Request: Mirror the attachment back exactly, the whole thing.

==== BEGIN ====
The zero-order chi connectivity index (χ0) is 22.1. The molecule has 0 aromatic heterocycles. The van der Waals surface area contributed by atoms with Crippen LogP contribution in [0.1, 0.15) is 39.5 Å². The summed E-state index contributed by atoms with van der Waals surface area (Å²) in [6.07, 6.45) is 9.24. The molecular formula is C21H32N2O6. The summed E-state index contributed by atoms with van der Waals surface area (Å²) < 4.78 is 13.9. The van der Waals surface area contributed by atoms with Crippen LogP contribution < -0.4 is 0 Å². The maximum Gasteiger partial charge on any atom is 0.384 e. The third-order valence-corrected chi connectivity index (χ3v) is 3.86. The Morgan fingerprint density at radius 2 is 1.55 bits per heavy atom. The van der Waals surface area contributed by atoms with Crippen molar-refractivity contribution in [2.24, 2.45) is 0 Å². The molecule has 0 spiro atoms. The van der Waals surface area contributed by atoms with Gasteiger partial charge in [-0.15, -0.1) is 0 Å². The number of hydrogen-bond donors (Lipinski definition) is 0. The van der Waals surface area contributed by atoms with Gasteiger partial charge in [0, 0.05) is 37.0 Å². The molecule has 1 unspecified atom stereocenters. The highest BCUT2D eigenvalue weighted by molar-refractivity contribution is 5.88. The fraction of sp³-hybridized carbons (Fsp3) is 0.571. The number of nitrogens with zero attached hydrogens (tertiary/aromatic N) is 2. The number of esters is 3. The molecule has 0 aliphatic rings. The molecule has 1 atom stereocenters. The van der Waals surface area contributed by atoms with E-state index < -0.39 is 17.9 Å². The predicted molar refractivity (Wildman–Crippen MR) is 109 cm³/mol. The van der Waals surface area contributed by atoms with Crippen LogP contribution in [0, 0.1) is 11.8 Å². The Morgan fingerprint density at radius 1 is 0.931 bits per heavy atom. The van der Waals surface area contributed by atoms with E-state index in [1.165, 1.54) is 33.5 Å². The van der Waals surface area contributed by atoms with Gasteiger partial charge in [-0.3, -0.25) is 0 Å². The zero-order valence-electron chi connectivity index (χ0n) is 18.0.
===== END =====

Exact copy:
The zero-order chi connectivity index (χ0) is 22.1. The molecule has 0 aromatic heterocycles. The van der Waals surface area contributed by atoms with Crippen LogP contribution in [0.1, 0.15) is 39.5 Å². The summed E-state index contributed by atoms with van der Waals surface area (Å²) in [6.07, 6.45) is 9.24. The molecular formula is C21H32N2O6. The summed E-state index contributed by atoms with van der Waals surface area (Å²) < 4.78 is 13.9. The van der Waals surface area contributed by atoms with Crippen LogP contribution < -0.4 is 0 Å². The maximum Gasteiger partial charge on any atom is 0.384 e. The third-order valence-corrected chi connectivity index (χ3v) is 3.86. The Morgan fingerprint density at radius 2 is 1.55 bits per heavy atom. The van der Waals surface area contributed by atoms with Crippen molar-refractivity contribution in [2.24, 2.45) is 0 Å². The molecule has 0 spiro atoms. The van der Waals surface area contributed by atoms with Gasteiger partial charge in [-0.15, -0.1) is 0 Å². The number of hydrogen-bond donors (Lipinski definition) is 0. The van der Waals surface area contributed by atoms with Gasteiger partial charge in [0, 0.05) is 37.0 Å². The molecule has 1 unspecified atom stereocenters. The highest BCUT2D eigenvalue weighted by molar-refractivity contribution is 5.88. The fraction of sp³-hybridized carbons (Fsp3) is 0.571. The number of nitrogens with zero attached hydrogens (tertiary/aromatic N) is 2. The number of esters is 3. The molecule has 0 aliphatic rings. The molecule has 1 atom stereocenters. The van der Waals surface area contributed by atoms with E-state index < -0.39 is 17.9 Å². The predicted molar refractivity (Wildman–Crippen MR) is 109 cm³/mol. The van der Waals surface area contributed by atoms with Crippen LogP contribution in [0, 0.1) is 11.8 Å². The Morgan fingerprint density at radius 1 is 0.931 bits per heavy atom. The van der Waals surface area contributed by atoms with E-state index in [1.165, 1.54) is 33.5 Å². The van der Waals surface area contributed by atoms with Gasteiger partial charge in [-0.3, -0.25) is 0 Å². The zero-order valence-electron chi connectivity index (χ0n) is 18.0.